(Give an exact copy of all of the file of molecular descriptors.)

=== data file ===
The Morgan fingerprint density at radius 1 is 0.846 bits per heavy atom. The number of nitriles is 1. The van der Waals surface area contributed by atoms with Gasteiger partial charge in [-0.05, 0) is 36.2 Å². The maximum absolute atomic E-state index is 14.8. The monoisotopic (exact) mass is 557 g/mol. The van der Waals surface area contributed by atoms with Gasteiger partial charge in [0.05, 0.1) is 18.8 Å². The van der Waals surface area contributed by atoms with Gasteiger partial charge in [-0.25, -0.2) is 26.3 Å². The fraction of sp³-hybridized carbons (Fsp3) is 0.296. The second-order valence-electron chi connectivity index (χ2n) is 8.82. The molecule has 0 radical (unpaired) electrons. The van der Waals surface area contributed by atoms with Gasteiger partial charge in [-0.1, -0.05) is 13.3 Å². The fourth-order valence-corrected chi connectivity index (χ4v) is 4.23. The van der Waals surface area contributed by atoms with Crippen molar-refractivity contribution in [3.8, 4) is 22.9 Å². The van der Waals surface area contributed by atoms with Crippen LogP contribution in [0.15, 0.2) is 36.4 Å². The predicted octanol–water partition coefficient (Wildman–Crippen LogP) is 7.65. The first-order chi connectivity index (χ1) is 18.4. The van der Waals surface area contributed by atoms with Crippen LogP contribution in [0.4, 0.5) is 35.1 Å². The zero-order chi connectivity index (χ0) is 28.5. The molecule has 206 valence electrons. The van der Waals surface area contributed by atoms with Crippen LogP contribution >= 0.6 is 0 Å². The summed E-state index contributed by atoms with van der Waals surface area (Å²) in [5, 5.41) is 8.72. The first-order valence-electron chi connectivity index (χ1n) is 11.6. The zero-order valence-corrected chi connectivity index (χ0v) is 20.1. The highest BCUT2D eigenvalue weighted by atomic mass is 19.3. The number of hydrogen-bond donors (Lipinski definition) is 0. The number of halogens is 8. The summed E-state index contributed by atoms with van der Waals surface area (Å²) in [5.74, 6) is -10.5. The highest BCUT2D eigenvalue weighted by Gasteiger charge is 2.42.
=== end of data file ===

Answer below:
The Morgan fingerprint density at radius 1 is 0.846 bits per heavy atom. The number of nitriles is 1. The van der Waals surface area contributed by atoms with Gasteiger partial charge in [-0.05, 0) is 36.2 Å². The maximum absolute atomic E-state index is 14.8. The monoisotopic (exact) mass is 557 g/mol. The van der Waals surface area contributed by atoms with Gasteiger partial charge in [0.05, 0.1) is 18.8 Å². The van der Waals surface area contributed by atoms with Gasteiger partial charge in [-0.25, -0.2) is 26.3 Å². The fraction of sp³-hybridized carbons (Fsp3) is 0.296. The second-order valence-electron chi connectivity index (χ2n) is 8.82. The molecule has 0 radical (unpaired) electrons. The van der Waals surface area contributed by atoms with Gasteiger partial charge in [-0.1, -0.05) is 13.3 Å². The fourth-order valence-corrected chi connectivity index (χ4v) is 4.23. The van der Waals surface area contributed by atoms with Crippen molar-refractivity contribution in [3.8, 4) is 22.9 Å². The van der Waals surface area contributed by atoms with Crippen LogP contribution in [0.15, 0.2) is 36.4 Å². The predicted octanol–water partition coefficient (Wildman–Crippen LogP) is 7.65. The first-order chi connectivity index (χ1) is 18.4. The van der Waals surface area contributed by atoms with Crippen LogP contribution in [0.4, 0.5) is 35.1 Å². The zero-order chi connectivity index (χ0) is 28.5. The molecule has 206 valence electrons. The van der Waals surface area contributed by atoms with Crippen LogP contribution >= 0.6 is 0 Å². The summed E-state index contributed by atoms with van der Waals surface area (Å²) in [5, 5.41) is 8.72. The first-order valence-electron chi connectivity index (χ1n) is 11.6. The zero-order valence-corrected chi connectivity index (χ0v) is 20.1. The highest BCUT2D eigenvalue weighted by atomic mass is 19.3. The number of hydrogen-bond donors (Lipinski definition) is 0. The number of halogens is 8. The summed E-state index contributed by atoms with van der Waals surface area (Å²) in [5.74, 6) is -10.5. The highest BCUT2D eigenvalue weighted by Gasteiger charge is 2.42.